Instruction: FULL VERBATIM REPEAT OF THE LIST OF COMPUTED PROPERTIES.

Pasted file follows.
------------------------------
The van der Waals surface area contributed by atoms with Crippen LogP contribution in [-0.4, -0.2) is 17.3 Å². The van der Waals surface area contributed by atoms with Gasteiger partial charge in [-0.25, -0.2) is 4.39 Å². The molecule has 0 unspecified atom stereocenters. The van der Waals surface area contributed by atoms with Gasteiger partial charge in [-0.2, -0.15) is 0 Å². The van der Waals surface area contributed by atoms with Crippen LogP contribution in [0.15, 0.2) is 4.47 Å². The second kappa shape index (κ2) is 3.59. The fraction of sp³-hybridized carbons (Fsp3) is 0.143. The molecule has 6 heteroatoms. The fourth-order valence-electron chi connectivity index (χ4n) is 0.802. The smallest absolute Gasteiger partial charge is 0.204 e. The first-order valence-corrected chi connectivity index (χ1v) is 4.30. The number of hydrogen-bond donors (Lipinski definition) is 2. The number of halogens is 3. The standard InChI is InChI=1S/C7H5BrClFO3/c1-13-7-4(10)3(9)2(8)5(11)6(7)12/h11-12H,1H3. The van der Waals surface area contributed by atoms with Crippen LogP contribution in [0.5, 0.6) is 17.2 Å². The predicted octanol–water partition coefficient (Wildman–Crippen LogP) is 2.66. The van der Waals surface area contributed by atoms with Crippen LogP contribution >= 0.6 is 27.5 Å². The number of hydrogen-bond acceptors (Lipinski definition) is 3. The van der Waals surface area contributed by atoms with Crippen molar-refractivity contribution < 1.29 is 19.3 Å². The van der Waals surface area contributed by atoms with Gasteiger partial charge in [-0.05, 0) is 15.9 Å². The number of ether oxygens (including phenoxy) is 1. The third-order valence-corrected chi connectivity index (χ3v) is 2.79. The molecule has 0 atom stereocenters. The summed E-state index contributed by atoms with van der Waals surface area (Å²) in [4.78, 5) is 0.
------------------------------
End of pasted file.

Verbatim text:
The van der Waals surface area contributed by atoms with Crippen LogP contribution in [-0.4, -0.2) is 17.3 Å². The van der Waals surface area contributed by atoms with Gasteiger partial charge in [-0.25, -0.2) is 4.39 Å². The molecule has 0 unspecified atom stereocenters. The van der Waals surface area contributed by atoms with Gasteiger partial charge in [-0.2, -0.15) is 0 Å². The van der Waals surface area contributed by atoms with Crippen LogP contribution in [0.15, 0.2) is 4.47 Å². The second kappa shape index (κ2) is 3.59. The fraction of sp³-hybridized carbons (Fsp3) is 0.143. The molecule has 6 heteroatoms. The fourth-order valence-electron chi connectivity index (χ4n) is 0.802. The smallest absolute Gasteiger partial charge is 0.204 e. The first-order valence-corrected chi connectivity index (χ1v) is 4.30. The number of hydrogen-bond donors (Lipinski definition) is 2. The number of halogens is 3. The standard InChI is InChI=1S/C7H5BrClFO3/c1-13-7-4(10)3(9)2(8)5(11)6(7)12/h11-12H,1H3. The van der Waals surface area contributed by atoms with Crippen LogP contribution in [0.5, 0.6) is 17.2 Å². The predicted octanol–water partition coefficient (Wildman–Crippen LogP) is 2.66. The van der Waals surface area contributed by atoms with Crippen LogP contribution >= 0.6 is 27.5 Å². The number of hydrogen-bond acceptors (Lipinski definition) is 3. The van der Waals surface area contributed by atoms with Crippen molar-refractivity contribution < 1.29 is 19.3 Å². The van der Waals surface area contributed by atoms with Gasteiger partial charge in [-0.05, 0) is 15.9 Å². The number of ether oxygens (including phenoxy) is 1. The third-order valence-corrected chi connectivity index (χ3v) is 2.79. The molecule has 0 atom stereocenters. The summed E-state index contributed by atoms with van der Waals surface area (Å²) in [4.78, 5) is 0.